Until a trusted partnership is welcomed (with blood tests)
    then self bop is the best way, preserving the benefits that it provides against prostate cancer (about 70% less chance I read).

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  7. 7. viktoriyay 11:58 am 08/24/2013

    I always find it incredibly amusing when people who aren’t scientist and don’t remotely understand the process of how good research is vetted claim things they don’t like or don’t understand as “junk science.” The single greatest advancement in medicine has been vaccines; it’s how we have virtually eradicated polio. I also find it curious that the great fight is against vaccines, which have little side effects, versus pharmaceutical agents needed to treat the diseases that the vaccines could prevent, since drugs although effective and much needed have loads of side effects.

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  8. 8. zstansfi 6:16 pm 08/24/2013

    I’m normally not a fan of this kind of stuff, but, for whatever reason, I like it ;)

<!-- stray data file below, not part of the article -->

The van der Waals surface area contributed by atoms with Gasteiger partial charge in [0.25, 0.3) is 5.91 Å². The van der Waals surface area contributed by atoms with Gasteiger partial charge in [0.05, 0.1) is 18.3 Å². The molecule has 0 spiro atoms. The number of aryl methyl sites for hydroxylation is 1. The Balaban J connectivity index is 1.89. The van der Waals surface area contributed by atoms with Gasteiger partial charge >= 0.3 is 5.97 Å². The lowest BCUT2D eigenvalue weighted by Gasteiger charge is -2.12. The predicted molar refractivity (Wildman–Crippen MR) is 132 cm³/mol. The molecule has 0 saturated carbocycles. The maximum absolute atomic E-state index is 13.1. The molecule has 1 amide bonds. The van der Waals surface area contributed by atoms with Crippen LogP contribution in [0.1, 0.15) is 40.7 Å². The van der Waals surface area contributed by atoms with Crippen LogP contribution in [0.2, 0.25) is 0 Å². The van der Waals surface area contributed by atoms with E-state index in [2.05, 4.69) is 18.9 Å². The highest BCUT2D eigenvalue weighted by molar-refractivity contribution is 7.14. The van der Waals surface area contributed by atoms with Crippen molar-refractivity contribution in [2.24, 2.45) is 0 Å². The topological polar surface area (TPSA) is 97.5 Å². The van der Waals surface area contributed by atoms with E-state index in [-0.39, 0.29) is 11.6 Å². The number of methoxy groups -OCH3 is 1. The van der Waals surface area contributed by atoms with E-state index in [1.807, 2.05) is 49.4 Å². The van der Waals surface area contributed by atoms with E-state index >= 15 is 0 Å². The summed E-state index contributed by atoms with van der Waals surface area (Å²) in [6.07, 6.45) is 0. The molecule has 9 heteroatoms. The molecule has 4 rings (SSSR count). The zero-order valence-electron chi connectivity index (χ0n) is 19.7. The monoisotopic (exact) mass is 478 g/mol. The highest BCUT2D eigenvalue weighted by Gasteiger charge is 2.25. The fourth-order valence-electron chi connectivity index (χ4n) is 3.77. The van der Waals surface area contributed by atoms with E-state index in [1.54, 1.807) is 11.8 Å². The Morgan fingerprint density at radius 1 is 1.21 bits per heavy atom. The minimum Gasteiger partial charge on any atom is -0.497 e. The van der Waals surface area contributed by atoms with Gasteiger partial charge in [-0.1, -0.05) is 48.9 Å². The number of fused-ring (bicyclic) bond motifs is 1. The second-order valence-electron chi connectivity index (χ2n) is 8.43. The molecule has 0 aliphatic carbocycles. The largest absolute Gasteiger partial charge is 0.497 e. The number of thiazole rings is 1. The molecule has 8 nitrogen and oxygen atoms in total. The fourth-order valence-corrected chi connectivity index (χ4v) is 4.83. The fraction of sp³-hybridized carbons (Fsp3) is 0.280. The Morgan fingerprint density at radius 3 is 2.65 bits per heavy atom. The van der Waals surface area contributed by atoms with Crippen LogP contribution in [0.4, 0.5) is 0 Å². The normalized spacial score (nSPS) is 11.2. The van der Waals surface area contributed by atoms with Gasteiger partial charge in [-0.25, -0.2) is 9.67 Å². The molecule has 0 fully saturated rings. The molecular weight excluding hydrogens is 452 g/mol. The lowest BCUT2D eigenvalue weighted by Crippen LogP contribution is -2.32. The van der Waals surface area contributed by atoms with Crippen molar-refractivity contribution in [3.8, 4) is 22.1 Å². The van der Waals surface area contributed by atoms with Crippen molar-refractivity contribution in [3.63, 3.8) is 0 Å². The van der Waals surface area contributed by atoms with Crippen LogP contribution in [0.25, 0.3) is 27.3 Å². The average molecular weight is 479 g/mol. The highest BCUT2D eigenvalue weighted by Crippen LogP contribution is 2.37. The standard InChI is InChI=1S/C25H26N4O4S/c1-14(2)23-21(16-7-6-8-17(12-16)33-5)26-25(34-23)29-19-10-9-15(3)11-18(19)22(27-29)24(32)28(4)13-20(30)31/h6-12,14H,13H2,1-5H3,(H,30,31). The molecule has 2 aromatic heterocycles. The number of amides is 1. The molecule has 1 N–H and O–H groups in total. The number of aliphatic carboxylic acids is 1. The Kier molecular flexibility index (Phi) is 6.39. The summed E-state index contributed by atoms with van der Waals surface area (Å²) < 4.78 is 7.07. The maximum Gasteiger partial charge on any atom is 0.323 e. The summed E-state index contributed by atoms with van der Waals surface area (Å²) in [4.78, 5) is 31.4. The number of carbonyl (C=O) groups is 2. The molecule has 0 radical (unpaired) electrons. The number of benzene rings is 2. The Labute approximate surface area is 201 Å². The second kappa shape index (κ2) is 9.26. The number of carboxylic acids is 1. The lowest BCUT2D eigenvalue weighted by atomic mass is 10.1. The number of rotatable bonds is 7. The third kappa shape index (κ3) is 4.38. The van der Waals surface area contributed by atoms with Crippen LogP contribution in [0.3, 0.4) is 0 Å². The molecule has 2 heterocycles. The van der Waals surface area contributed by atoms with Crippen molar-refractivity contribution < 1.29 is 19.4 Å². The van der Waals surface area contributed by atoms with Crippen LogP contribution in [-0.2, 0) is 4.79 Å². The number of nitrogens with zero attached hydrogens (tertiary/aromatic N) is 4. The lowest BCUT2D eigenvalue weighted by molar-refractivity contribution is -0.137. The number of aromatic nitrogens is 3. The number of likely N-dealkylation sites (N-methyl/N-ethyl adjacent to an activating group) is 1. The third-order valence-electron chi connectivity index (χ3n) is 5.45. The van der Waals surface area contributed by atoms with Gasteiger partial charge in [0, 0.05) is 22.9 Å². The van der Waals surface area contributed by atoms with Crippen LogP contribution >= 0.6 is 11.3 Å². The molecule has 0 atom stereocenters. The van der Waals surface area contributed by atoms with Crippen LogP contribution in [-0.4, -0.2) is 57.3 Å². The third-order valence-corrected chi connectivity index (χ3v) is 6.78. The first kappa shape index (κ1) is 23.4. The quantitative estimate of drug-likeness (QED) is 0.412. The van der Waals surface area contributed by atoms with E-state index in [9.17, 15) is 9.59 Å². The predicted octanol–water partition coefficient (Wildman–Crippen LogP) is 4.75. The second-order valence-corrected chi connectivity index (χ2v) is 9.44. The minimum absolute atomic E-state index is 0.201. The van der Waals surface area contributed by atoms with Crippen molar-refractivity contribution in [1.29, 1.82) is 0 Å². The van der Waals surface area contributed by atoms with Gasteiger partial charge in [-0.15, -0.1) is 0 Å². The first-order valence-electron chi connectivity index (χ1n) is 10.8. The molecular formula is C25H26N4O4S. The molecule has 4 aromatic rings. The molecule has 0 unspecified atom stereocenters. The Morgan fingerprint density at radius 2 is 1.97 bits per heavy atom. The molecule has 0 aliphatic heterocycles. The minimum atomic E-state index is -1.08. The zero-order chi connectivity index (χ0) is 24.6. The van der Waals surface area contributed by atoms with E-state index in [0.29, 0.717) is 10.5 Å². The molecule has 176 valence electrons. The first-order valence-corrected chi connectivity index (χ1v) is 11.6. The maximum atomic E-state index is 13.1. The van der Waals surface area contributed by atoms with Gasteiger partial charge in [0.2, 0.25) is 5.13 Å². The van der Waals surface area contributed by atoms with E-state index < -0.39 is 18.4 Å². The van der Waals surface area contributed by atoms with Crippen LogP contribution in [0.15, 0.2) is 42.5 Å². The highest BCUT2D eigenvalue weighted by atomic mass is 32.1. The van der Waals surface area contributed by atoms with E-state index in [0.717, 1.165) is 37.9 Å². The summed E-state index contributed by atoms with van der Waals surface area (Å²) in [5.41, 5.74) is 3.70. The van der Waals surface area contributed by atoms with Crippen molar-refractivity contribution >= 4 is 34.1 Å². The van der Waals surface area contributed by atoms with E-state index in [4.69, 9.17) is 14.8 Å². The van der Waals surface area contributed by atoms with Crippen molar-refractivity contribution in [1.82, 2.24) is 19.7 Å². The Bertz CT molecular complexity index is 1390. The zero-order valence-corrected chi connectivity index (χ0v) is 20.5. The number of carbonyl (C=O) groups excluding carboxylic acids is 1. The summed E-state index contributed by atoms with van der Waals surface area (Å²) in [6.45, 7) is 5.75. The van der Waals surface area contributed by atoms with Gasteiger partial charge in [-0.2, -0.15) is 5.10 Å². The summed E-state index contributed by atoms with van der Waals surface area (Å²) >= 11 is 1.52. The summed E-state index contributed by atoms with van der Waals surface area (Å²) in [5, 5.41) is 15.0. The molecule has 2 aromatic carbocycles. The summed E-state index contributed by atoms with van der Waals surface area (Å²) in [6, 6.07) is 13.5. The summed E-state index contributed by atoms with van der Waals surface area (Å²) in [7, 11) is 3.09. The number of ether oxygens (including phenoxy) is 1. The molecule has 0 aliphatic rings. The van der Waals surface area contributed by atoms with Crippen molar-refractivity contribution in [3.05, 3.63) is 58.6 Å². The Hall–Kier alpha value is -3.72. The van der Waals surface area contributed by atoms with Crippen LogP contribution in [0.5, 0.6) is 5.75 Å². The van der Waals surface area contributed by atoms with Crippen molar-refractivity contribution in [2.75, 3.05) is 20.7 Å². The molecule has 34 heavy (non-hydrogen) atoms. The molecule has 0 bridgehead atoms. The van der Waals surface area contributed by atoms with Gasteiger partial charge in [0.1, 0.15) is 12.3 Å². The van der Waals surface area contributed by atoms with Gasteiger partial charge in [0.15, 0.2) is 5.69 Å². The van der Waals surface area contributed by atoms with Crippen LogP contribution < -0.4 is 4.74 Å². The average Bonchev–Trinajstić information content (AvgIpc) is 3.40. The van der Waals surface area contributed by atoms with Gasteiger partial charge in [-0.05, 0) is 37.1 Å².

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  9. 9. larkalt 9:58 pm 08/24/2013

    Being someone with incredibly bad allergy problems, that cursed Y seems like a menace, and nothing cheerful about facebook being stuffed with Y’s. Just like my head and thoughts are slogging through a mass of Y’s …

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  10. 10. 12:21 am 08/26/2013

    lol, larkait! wouldn’t have thought of it that way but now that you mention it… :/

    Ooh, so many different colors to choose from! Can’t. Decide. AH!

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  11. 11. Hitchiker of the Galaxy 5:15 am 08/26/2013

    The problem is general situation of scientific information in USA. As long as people will observe cases where science is a mouthpiece of commercial business, they will just ignore arguments. The keyword here is: trust.